The Future of Cash – Te Moni Anamata

Our continuing programme Te Moni Anamata has widened its focus from the Future of Cash to the Future of Money. This page links to our work leading up to the release of the Future of Money issues papers in September 2021, including previous consultations held in 2019 on the Future of Cash Use and the Future of the Cash System.

Cash is being used less as a means of payment, and access to cash is declining. However, cash provides important benefits to many people, including legal tender money, social and financial inclusion, peer-to-peer payments, backup payments, privacy and autonomy. This section outlines policy and engagement work up until 2021 which confirmed these benefits, along with supporting data and research on cash use.

The Reserve Bank’s current priority is to work with the banking and service industries to ensure that the cash system continues to be fit for purpose. Initiatives include reshaping vaulting arrangements, banknote standards, and building towards a sustainable future. We encourage every banking sector participant to consider their role in supporting the needs of their customers, including those who depend on cash for their everyday needs. Ultimately, a more transformational solution might be needed. This section describes this work and progress up until 2021.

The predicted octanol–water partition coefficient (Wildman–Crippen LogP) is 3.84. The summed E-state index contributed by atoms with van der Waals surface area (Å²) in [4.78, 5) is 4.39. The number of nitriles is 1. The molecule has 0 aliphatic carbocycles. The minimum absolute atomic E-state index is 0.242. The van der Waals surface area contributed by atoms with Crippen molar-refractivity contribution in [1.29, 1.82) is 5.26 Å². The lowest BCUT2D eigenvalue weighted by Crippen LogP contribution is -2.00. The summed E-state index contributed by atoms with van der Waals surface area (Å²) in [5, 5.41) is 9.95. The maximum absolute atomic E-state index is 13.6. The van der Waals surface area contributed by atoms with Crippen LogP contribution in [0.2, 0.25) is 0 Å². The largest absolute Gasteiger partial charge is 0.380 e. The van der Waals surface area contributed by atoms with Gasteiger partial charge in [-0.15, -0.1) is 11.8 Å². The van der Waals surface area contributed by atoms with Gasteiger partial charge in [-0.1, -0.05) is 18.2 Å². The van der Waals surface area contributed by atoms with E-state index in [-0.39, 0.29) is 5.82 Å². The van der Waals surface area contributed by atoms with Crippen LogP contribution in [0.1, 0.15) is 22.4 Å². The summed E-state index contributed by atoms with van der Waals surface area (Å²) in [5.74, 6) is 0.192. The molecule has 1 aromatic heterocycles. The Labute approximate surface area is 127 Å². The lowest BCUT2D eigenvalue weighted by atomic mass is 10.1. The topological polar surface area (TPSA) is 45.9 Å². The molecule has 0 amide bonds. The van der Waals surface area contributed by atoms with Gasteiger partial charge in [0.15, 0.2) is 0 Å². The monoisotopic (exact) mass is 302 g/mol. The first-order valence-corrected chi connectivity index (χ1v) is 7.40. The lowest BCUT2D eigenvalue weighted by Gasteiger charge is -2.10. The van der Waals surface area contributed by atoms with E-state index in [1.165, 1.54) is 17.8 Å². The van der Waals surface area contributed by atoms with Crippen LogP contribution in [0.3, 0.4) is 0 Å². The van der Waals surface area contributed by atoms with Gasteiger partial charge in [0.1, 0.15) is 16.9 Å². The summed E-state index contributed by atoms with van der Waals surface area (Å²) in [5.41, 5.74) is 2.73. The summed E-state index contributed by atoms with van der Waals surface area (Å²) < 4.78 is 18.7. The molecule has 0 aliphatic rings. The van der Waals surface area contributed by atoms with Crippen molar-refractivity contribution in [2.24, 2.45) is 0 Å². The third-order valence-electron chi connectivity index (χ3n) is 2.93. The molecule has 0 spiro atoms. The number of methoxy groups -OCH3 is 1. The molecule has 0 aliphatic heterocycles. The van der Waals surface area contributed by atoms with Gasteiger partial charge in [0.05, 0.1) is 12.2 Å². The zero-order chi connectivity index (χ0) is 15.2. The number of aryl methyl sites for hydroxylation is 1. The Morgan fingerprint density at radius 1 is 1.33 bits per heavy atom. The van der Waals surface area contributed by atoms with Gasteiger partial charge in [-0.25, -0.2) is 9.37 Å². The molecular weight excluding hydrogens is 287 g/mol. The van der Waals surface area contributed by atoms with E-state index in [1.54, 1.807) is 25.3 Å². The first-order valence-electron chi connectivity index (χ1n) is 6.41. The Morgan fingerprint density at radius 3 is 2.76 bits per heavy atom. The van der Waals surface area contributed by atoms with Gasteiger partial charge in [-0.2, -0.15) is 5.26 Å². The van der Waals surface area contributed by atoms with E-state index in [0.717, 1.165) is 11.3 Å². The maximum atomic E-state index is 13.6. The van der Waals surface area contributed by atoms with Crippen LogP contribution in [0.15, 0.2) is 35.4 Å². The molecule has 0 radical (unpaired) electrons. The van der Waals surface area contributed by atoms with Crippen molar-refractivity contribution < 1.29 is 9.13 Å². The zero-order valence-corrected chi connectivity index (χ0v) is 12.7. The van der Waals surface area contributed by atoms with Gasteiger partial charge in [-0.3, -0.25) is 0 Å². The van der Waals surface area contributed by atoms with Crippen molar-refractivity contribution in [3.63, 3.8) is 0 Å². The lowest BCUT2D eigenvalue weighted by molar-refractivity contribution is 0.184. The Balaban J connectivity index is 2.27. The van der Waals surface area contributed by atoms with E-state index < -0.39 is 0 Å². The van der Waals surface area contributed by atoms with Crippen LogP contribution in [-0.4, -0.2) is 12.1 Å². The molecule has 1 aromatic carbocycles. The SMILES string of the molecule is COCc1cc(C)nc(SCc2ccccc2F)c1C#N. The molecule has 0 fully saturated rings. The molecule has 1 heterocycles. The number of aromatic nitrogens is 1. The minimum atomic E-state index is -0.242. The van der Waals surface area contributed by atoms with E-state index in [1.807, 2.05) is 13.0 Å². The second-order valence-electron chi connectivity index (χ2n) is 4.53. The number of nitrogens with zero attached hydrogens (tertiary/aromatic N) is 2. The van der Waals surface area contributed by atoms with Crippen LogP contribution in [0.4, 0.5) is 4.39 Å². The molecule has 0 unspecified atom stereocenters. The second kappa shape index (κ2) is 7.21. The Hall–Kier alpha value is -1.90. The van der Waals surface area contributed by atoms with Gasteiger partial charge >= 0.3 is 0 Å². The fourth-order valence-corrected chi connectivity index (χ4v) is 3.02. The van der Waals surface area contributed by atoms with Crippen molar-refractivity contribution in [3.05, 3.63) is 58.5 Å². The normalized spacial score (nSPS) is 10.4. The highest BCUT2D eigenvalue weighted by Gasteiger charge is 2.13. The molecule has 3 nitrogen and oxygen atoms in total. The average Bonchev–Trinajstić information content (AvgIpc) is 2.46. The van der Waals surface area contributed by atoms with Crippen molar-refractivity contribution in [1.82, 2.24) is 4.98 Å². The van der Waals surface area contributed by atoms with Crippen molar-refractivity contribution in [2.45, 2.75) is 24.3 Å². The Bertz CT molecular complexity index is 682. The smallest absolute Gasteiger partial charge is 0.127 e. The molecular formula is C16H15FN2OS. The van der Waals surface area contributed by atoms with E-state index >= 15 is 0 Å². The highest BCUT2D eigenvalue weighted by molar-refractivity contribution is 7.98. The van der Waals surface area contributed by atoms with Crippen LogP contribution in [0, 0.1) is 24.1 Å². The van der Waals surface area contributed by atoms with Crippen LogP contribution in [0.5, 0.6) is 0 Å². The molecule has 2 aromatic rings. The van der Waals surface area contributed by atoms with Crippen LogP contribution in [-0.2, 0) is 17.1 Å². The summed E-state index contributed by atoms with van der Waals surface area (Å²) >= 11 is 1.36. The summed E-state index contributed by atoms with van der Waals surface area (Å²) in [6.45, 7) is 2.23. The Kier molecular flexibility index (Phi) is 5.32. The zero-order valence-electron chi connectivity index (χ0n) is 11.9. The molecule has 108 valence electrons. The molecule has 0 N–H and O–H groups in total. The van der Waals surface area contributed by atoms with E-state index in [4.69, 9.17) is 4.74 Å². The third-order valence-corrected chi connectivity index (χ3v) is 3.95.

The Money and Cash Department – Tari Moni Whai Take – was established in mid-2020 to lead the Reserve Bank’s stewardship mandate for money and cash and the broader currency system. A new governor-level Payments and Currencies Committee provides strategic oversight to this work.